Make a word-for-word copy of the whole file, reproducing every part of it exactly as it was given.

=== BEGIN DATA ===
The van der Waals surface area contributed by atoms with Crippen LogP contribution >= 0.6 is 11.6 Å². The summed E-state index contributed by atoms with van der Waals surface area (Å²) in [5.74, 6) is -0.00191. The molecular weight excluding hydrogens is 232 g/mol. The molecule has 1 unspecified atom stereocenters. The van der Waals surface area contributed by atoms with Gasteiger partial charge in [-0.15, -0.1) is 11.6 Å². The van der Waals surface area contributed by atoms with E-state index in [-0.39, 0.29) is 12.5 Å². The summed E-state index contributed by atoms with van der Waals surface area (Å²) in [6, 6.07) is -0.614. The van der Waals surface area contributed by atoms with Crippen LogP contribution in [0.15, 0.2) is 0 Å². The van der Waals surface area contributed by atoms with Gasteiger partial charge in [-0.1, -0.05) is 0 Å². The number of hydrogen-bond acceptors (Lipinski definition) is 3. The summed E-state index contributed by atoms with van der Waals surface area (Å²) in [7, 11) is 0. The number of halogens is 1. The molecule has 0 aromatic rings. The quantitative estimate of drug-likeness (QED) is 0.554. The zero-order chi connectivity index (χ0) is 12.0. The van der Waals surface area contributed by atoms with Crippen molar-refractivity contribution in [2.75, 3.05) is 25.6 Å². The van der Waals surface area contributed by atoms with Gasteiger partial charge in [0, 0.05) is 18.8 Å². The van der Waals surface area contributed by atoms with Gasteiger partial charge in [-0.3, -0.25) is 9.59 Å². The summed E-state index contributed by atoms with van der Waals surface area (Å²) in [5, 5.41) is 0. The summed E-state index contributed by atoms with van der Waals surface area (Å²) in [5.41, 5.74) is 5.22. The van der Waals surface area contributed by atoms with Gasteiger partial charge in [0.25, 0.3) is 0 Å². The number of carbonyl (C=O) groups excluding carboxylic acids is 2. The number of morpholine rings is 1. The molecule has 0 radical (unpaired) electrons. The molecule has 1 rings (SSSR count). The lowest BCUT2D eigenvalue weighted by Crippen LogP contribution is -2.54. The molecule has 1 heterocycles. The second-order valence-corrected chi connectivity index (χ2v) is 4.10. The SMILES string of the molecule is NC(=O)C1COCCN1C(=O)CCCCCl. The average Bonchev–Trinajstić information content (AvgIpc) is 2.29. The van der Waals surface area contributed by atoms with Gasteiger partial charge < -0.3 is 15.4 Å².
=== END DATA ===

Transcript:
The van der Waals surface area contributed by atoms with Crippen LogP contribution >= 0.6 is 11.6 Å². The summed E-state index contributed by atoms with van der Waals surface area (Å²) in [5.74, 6) is -0.00191. The molecular weight excluding hydrogens is 232 g/mol. The molecule has 1 unspecified atom stereocenters. The van der Waals surface area contributed by atoms with Gasteiger partial charge in [-0.15, -0.1) is 11.6 Å². The van der Waals surface area contributed by atoms with E-state index in [-0.39, 0.29) is 12.5 Å². The summed E-state index contributed by atoms with van der Waals surface area (Å²) in [6, 6.07) is -0.614. The van der Waals surface area contributed by atoms with Crippen LogP contribution in [0.15, 0.2) is 0 Å². The van der Waals surface area contributed by atoms with Gasteiger partial charge in [-0.1, -0.05) is 0 Å². The number of hydrogen-bond acceptors (Lipinski definition) is 3. The summed E-state index contributed by atoms with van der Waals surface area (Å²) in [7, 11) is 0. The number of halogens is 1. The molecule has 0 aromatic rings. The quantitative estimate of drug-likeness (QED) is 0.554. The zero-order chi connectivity index (χ0) is 12.0. The van der Waals surface area contributed by atoms with Crippen molar-refractivity contribution in [2.75, 3.05) is 25.6 Å². The van der Waals surface area contributed by atoms with Gasteiger partial charge in [0, 0.05) is 18.8 Å². The van der Waals surface area contributed by atoms with Gasteiger partial charge in [-0.3, -0.25) is 9.59 Å². The summed E-state index contributed by atoms with van der Waals surface area (Å²) in [5, 5.41) is 0. The summed E-state index contributed by atoms with van der Waals surface area (Å²) in [5.41, 5.74) is 5.22. The van der Waals surface area contributed by atoms with Gasteiger partial charge in [0.25, 0.3) is 0 Å². The number of carbonyl (C=O) groups excluding carboxylic acids is 2. The number of morpholine rings is 1. The molecule has 0 radical (unpaired) electrons. The molecule has 1 rings (SSSR count). The lowest BCUT2D eigenvalue weighted by Crippen LogP contribution is -2.54. The molecule has 1 heterocycles. The second-order valence-corrected chi connectivity index (χ2v) is 4.10. The SMILES string of the molecule is NC(=O)C1COCCN1C(=O)CCCCCl. The average Bonchev–Trinajstić information content (AvgIpc) is 2.29. The van der Waals surface area contributed by atoms with Gasteiger partial charge < -0.3 is 15.4 Å².